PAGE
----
TOO ILLTO WORK
A Weak, Nervous Sufferer
Restored to Health by Ly
dia E. Pinkham's Veg
Kasotn, Minn. "I am glad to say
that Lydia E. Pinkham's Vegetable)
Compound has dono
more for mo than
anything else, and I
had tho best physi
cian Ijere. I was so
weak and nervous
that I could not do
my work and suf-
fered with pains low
down in my ngnt
side for a year or
more. I took Lydia
E. Pinkham's Vege
table Compound, and now I feel like a
different person. I believe there is
nothing like Lydia E. Pinkham's Vege
table Compound for weak women and
young girls, and I would be glad if I
could influence anyone to try tho medi
cine, for I know it will do all and mucb
more than it is claimed to do." Mrs.
Clara Franks, R. P. D. No. 1, Maple
crest Farm, Kasota, Minn.
Women who oufTcr from those dis
tressing ills peculiar to their sex should
be convinced of tho ability of Lydia E.
Pinkham's Vegetable Compound to re
store their health by the many genuino
and truthful testimonials we aro con
stantly publishing in the newspapers.
If you liave tho slightest doubt
that Lydia E. Pinkham's Vegeta
ble Compound will help youwrito
to Lydia E.PinkhamMediclneCo.
(confidential) Lynn, Mass., for ad
vice. Your letter will be opened,
read and answered by a woman
and held in strict confidence
Make the Liver
Do its Duty
Nine times in ten when the liver it
right the stomach and bowels are right.
gently but firmly comji
pel a lazy liver to.
do its duty.
and Distress After Eating.
SMALL PILL. SMALL DOSE, SMALL PRICK.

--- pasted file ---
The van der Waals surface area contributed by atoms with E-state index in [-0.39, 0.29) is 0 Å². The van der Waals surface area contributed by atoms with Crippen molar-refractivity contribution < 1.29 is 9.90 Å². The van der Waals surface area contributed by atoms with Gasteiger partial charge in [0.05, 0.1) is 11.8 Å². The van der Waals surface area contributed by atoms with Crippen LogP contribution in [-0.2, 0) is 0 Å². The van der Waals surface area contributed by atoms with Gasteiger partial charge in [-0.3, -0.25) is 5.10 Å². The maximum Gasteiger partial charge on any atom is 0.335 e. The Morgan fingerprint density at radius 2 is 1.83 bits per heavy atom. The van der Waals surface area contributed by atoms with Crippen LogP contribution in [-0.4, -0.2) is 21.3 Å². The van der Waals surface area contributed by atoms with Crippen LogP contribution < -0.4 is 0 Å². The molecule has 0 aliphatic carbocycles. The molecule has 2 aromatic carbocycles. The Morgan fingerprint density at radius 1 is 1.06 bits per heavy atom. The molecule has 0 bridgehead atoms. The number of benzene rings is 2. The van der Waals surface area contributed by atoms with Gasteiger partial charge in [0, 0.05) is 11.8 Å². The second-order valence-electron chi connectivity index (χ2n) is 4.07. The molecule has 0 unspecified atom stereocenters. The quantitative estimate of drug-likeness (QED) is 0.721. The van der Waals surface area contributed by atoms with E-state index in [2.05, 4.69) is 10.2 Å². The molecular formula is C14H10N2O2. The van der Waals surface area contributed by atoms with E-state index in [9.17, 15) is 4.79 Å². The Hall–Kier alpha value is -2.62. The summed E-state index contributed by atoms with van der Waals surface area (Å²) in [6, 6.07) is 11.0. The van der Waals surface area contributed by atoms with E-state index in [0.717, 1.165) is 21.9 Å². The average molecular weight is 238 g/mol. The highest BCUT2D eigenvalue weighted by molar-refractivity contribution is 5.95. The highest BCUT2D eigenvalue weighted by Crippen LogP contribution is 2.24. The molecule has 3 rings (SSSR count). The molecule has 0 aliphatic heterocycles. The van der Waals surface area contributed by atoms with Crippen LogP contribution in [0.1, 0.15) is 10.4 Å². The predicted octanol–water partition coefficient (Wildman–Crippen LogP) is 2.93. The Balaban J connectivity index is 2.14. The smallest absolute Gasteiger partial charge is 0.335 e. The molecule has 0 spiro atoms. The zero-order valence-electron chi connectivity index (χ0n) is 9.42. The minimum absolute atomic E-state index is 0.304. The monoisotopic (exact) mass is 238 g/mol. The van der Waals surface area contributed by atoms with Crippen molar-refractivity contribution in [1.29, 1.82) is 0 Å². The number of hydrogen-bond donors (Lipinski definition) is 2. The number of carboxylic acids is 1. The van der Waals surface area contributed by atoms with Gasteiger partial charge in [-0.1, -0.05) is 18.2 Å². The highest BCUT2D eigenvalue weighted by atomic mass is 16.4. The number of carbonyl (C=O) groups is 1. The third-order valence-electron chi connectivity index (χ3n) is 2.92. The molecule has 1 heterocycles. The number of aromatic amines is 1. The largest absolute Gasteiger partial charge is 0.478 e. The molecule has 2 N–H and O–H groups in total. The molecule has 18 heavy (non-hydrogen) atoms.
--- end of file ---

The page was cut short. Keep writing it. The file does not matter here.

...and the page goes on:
Genuine must bear Signature
A toilet preparation of merit
llalpa to eradicate dandruff.
Far ReatorinsT Color aiul
cue. ana aiw a urugy u.
Inventor of the Airbrake.
Who really Invented tho airbrake?
Certainly the automatic airbrake, tho
one that has proved practicable and of
permanent valuo In modern railroad
ing, was the product ot the lato George
Westinghouse's ingenuity. His patent
for tho automatic brake was taken out
In 1872, superseding the non-automatic
or "straight" WeBtinghouso airbrake
patented in 1869, and later tho West
Inghouse vacuum brake was Invented.
Dut, as in the case of most other In-,
ventlons, there aro several claimants
for originality In this 'field. ThUB,
Mine. M. Drouanet, daughter ot M.
Debruges of Paris, claims 'the distinc
tion of priority for her father. The
New York Times has a letter from
State Senator William P. Plero or
White Plains containing a patent office
declaration by his grandfather, Henry
Miller, ofca "new and useful improve
ment In the application of steam and
compressed air to the purpose ot op
erating railroad brakes," recorded Jan
uary 2, 1855, Mr. Miller was doubt
less a pioneer in tho progress of air
YOUR OWN DRCaOIBT Wn.LTEllTOO
Ttt Marino Hjo Bennxljr for lied, Wert, Wftcrr
Htm and arnult.tJ Bll(Uj Mo SmjrUni
lutt Hie Comfort. Writ for Hook ot ins Hja
hj mall rive. Marine He liemear Co.. Onlco.
One man's automobile may be an
other man's juggernaut
A woman isn't necessarily industri
ous because she has a busy tongue.
Keep Down Uric Acid
Urloacia It poleon formed Inrideonr bodice
In OlgeiUng certain food;, eipeelally seat,
and br tbe burning op of nerve aad motele
oella daring exertion.
TJrio acid In barmleu ae long M tbe ktdnert
Alter It promptly from tbe blood, bat people
wbo overdo and oTnreat, make nrlo aold ao feet
that It overload tbe blood, weakena tbe kid
neit. and attacks tbe nerve, causing rben
inatlo paint. It forma gravel, .bardena tbe
Br restoring tbe kldneva to normal acUvltr
Doan's Kldnef fill belp to overooma exoea
A Nebraska Caso
"hnrlEsmTtlks Mr- c. Bachie.
trice. Neb, saye:
"I , had kidney
complaint for years
and It u chronic
weather the pain
In my back was
very severe and I
had pain In my
head, too. The
caused me nt end
or trouble. Doan's
strengthened m y
back and kidneys
and In a short tlmo
all symptoms or
kidney trouble left
Cat Doe' at Any Store, Me m Bos
rOfTER-MlLBURN CO, BUFFALO. N. Y.
''it ( "ChiwwiiKi '
', tt i